U.S. inflation data hit a multidecade high last month as gas prices and rents skyrocketed, climbing to 8.5 percent, the Bureau of Labor Statistics reported Tuesday.
A survey by the financial data group FactSet had predicted that the inflation reading for March would come in at 8.4 percent year over year — the highest rate since December 1981 and an increase from February's 7.9 percent.
Although gas prices have begun to trend downward recently, the change was not reflected in the inflation reading for March — when prices at the pump reached record highs. Gas prices jumped by 48 percent year over year, the BLS said, and climbed by 18.3 percent from February.
Meanwhile, rental rates have increased for eight consecutive months, and they are now above the pre-pandemic trend. Rents climbed by 5.1 percent in March year over year, compared with 4.2 percent in February. The average rent for a two-bedroom home in the U.S. is about $2,000, according to research from Rent.com — up by 22 percent year over year basis.
Other categories that hit at or near record highs in March included groceries, up by 10 percent year over year; new cars, up by 12.6 percent; and home furnishings, up by 10.8 percent.
"Robust pay increases have been no match for the higher costs households are facing on rent, food, electricity, gasoline, and a pervasive list of both goods and services," Bankrate.com Chief Financial Analyst Greg McBride said in a note Friday. "The buying power of Americans is being squeezed more and more each day, and you see this reality reflected in the dour consumer sentiment readings."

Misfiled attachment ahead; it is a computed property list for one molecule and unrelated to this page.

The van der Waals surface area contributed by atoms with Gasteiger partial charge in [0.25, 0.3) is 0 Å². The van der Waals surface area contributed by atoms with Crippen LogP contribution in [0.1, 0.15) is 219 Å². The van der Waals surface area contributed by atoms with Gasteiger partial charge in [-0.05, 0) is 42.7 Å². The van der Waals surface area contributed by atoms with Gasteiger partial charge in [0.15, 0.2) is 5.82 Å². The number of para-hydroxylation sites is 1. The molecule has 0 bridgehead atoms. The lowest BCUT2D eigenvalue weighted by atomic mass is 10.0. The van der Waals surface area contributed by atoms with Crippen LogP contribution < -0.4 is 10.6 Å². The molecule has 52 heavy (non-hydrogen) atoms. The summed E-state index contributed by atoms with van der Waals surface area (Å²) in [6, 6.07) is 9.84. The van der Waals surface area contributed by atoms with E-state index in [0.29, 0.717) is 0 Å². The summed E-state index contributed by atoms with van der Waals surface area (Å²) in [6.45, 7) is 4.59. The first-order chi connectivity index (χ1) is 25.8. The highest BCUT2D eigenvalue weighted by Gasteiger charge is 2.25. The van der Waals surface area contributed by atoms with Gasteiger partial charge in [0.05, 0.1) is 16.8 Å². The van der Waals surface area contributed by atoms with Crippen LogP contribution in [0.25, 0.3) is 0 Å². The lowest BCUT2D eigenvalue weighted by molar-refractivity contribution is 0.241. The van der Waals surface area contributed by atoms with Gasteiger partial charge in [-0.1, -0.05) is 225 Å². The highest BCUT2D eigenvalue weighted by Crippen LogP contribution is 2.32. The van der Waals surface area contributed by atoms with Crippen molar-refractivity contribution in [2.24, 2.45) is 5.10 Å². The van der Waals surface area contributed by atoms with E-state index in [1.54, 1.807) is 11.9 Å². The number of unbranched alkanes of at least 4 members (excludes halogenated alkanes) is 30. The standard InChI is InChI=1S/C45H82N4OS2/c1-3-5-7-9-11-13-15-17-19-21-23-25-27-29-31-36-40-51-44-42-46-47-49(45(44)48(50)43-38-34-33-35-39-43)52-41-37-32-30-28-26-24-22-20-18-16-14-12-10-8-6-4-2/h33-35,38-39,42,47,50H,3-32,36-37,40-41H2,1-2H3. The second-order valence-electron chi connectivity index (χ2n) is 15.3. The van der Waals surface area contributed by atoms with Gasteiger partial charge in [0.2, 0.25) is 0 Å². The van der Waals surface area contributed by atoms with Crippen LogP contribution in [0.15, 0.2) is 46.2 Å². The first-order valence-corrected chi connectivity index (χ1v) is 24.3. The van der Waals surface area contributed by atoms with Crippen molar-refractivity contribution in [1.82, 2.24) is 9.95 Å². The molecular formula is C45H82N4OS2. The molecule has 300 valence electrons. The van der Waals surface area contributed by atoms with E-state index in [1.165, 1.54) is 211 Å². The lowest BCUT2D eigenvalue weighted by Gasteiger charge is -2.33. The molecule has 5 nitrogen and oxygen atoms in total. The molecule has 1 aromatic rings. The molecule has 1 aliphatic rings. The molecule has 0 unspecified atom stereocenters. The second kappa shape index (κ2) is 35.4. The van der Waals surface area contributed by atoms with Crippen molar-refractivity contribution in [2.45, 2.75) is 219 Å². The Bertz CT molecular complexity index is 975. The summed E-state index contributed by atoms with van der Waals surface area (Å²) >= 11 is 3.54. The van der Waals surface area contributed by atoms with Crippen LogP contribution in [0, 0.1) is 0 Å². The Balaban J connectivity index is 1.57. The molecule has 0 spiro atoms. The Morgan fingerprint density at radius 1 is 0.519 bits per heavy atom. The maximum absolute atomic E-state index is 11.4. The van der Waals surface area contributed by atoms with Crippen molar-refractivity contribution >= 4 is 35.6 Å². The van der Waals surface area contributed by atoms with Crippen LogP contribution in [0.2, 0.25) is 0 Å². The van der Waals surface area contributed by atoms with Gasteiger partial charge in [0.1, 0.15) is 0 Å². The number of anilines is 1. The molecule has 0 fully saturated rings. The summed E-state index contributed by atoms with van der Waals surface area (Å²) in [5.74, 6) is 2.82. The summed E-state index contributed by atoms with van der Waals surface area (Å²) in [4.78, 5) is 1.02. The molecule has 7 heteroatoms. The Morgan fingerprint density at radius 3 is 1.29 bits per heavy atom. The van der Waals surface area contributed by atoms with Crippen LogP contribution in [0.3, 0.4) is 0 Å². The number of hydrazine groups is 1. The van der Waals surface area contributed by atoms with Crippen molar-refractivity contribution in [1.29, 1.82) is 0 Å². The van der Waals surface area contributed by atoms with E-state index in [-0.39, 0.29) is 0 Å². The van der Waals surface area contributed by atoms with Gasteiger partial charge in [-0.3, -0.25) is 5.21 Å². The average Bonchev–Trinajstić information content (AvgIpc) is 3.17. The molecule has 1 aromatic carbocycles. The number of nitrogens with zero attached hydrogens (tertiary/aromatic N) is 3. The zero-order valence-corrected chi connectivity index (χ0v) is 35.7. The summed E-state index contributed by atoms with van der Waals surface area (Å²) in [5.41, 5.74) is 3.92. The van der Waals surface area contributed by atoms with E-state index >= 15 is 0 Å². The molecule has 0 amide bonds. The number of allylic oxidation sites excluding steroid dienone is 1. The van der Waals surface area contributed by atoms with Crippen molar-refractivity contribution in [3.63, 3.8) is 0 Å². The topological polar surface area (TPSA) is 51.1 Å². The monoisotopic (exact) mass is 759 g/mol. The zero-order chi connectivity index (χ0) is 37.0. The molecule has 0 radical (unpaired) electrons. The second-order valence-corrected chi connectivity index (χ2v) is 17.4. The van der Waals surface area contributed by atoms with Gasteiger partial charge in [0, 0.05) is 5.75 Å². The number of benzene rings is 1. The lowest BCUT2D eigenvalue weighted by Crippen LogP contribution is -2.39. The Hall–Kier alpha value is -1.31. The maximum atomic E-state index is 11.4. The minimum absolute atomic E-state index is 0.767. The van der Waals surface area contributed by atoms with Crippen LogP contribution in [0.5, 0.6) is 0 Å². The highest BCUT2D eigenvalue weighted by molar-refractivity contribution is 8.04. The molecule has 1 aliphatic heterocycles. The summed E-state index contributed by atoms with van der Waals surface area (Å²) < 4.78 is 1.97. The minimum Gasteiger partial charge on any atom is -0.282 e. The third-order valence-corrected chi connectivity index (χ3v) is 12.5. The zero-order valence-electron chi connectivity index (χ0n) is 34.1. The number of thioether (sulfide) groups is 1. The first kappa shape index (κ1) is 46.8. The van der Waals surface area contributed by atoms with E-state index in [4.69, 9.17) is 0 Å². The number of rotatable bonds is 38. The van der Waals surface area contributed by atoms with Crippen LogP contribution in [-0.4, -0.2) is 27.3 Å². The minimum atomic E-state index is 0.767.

"Core" inflation, which excludes volatile food and gas prices, climbed by 6.5 percent year over year and by 0.3 percent month over month — slightly less than the figures FactSet analysts expected. The soft reading was driven by the biggest drop in used vehicle prices since 1969.
Markets' initial to the figures was favorable, Bloomberg reported. U.S. stock prices and Treasury yields climbed, and the dollar erased early losses.
Fed expected to raise interest rates
All signs point to the Federal Reserve's moving forward on its plans for a series of interest rate hikes to help slow the economy and fight inflation. Last month, it raised its key federal funds rate from near zero to a range of 0.25 percent to 0.5 percent. It projects at least six more rate hikes this year.
The higher funds rates are already affecting mortgage lending volumes. Some large U.S. banks are tightening their credit requirements for consumers seeking home loans.
Yet some economists now say the Fed is facing inflation forces it cannot easily control. The shock to energy prices from Russia's invasion of Ukraine, in addition to supply chain constraints from the coronavirus pandemic, mean higher prices for goods could persist.
That, in turn, is pushing consumers' expectations of inflation higher.
"The longer inflation remains high, the more it gets embedded into wages and other contractual arrangements," Alan Blinder, a former Federal Reserve vice chairman and an economist at Princeton University, said in a Wall Street Journal op-ed last week. "When workers see inflation coming, they want to be compensated for it. And once higher inflationary expectations get entrenched, they affect price- and wage-setting throughout the economy, making a soft landing harder to achieve."